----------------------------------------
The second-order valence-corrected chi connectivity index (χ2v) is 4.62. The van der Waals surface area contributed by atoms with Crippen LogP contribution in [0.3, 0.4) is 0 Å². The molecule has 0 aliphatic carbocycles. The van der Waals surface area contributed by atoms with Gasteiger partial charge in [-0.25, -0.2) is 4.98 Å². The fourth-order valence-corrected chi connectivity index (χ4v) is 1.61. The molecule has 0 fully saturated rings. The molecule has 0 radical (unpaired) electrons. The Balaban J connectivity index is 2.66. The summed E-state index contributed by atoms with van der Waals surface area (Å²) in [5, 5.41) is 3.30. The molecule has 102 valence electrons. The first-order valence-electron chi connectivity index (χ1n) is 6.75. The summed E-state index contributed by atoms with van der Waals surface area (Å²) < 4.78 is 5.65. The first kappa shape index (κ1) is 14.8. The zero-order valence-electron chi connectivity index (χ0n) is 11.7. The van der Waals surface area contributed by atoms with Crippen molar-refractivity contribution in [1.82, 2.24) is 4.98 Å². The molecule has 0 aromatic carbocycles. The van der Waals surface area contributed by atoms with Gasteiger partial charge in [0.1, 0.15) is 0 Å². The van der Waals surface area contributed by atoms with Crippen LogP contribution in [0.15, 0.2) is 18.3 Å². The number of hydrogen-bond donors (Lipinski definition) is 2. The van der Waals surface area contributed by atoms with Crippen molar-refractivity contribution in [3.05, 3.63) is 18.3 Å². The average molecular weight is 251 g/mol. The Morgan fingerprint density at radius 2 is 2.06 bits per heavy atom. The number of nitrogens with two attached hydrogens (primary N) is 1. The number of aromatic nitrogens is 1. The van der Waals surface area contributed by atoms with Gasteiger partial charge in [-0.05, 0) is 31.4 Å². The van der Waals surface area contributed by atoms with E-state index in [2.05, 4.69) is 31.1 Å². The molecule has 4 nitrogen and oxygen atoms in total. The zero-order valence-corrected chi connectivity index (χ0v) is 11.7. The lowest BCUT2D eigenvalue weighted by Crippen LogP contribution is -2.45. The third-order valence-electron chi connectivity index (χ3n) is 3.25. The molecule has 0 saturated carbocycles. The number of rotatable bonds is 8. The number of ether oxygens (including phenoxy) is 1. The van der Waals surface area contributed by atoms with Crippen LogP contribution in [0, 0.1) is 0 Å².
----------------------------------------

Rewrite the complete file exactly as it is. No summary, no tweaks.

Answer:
The second-order valence-corrected chi connectivity index (χ2v) is 4.62. The van der Waals surface area contributed by atoms with Crippen LogP contribution in [0.3, 0.4) is 0 Å². The molecule has 0 aliphatic carbocycles. The van der Waals surface area contributed by atoms with Gasteiger partial charge in [-0.25, -0.2) is 4.98 Å². The fourth-order valence-corrected chi connectivity index (χ4v) is 1.61. The molecule has 0 fully saturated rings. The molecule has 0 radical (unpaired) electrons. The Balaban J connectivity index is 2.66. The summed E-state index contributed by atoms with van der Waals surface area (Å²) in [5, 5.41) is 3.30. The molecule has 102 valence electrons. The first-order valence-electron chi connectivity index (χ1n) is 6.75. The summed E-state index contributed by atoms with van der Waals surface area (Å²) < 4.78 is 5.65. The first kappa shape index (κ1) is 14.8. The zero-order valence-electron chi connectivity index (χ0n) is 11.7. The van der Waals surface area contributed by atoms with Crippen molar-refractivity contribution in [1.82, 2.24) is 4.98 Å². The molecule has 0 aromatic carbocycles. The van der Waals surface area contributed by atoms with Gasteiger partial charge in [0.1, 0.15) is 0 Å². The van der Waals surface area contributed by atoms with Crippen LogP contribution in [0.15, 0.2) is 18.3 Å². The number of hydrogen-bond donors (Lipinski definition) is 2. The van der Waals surface area contributed by atoms with Crippen molar-refractivity contribution in [3.05, 3.63) is 18.3 Å². The average molecular weight is 251 g/mol. The Morgan fingerprint density at radius 2 is 2.06 bits per heavy atom. The number of nitrogens with two attached hydrogens (primary N) is 1. The number of aromatic nitrogens is 1. The van der Waals surface area contributed by atoms with Gasteiger partial charge in [-0.05, 0) is 31.4 Å². The van der Waals surface area contributed by atoms with E-state index in [2.05, 4.69) is 31.1 Å². The molecule has 4 nitrogen and oxygen atoms in total. The zero-order valence-corrected chi connectivity index (χ0v) is 11.7. The lowest BCUT2D eigenvalue weighted by Crippen LogP contribution is -2.45. The third-order valence-electron chi connectivity index (χ3n) is 3.25. The molecule has 0 saturated carbocycles. The number of rotatable bonds is 8. The number of ether oxygens (including phenoxy) is 1. The van der Waals surface area contributed by atoms with Crippen LogP contribution in [0, 0.1) is 0 Å².